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How to Use and Sideload Android Apps in Windows 11

Android on Windows 11
(Image credit: Future)

One of the most highly-touted features of Windows 11 is its ability to run Android apps. As of this writing, the release version of Microsoft's operating system still doesn't run Android, but if you are a Windows Insider in the dev, beta or release channels, you can do it now.

There are a few caveats to running Android apps in Windows 11 and the biggest is that Microsoft only wants you to install apps from Amazon's store, which has a limited selection and none of the Google apps. Fortunately, there's a way to sideload apps, but you still can't use any that require Google services.

Below, we'll show you how to set up Android subsystem for Windows and install apps the official way via the Amazon store. Then we'll show how to sideload them.

Requirements for Running Android Apps in Windows 11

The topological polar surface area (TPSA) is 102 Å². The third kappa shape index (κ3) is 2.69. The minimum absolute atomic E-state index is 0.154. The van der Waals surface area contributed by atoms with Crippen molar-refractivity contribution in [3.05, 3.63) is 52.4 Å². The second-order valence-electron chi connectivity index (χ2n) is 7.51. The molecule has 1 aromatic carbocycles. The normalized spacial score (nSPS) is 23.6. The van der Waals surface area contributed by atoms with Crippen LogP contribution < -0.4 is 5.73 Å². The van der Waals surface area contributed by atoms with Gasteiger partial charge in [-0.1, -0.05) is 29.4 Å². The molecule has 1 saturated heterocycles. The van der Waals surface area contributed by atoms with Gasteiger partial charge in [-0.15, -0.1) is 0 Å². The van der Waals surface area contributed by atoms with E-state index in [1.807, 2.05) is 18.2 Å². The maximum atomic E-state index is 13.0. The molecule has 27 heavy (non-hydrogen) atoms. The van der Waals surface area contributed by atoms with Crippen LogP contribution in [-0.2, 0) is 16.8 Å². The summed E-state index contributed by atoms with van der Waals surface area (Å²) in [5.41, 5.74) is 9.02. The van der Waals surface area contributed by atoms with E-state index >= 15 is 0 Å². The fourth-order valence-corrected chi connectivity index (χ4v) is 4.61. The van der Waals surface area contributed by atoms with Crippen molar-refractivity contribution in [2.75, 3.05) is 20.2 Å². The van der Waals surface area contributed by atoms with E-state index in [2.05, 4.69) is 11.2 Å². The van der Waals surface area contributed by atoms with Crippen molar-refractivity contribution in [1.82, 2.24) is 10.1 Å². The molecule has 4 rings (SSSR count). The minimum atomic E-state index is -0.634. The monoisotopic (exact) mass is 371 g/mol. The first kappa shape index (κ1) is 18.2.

Before you begin running Android apps, you need to install and set up Android Subsystem for Windows, which makes the emulation happen. To do this, your PC must meet two requirements. 

  • Windows 11 Insider Build 22000.282 or higher. If you are not a Windows Insider, you'll need to sign up by navigating to Settings->Windows Update->Windows Insider.
  • Virtualization enabled. To check if it's on, launch Task Manager and navigate to the Performance tab. There, in the lower right, will be a line that says "Virtualization: Enabled" (hopefully). If it is not enabled, you must enter your BIOS and enable it there.

virtualization enabled

(Image credit: Tom's Hardware)

How to Run Android Apps in Windows 11

Provided that your PC has the correct build of Windows 11 and has virtualization enabled, you need to do just a couple of things to get Android Apps running.

1. Navigate to the Windows Subsystem for Android web page. In theory, you could also search the Microsoft Store for this app, but in our case, it didn't turn up in search.

2. Click the Get button, which is labled Install / open if you've installed it before. The menu for Windows Subsystem for Android will open in the Microsoft Store app.

click the Get button

(Image credit: Tom's Hardware)

3. Click the Install button in the Microsoft Store app. An overlay menu appears with information about the Amazon app store.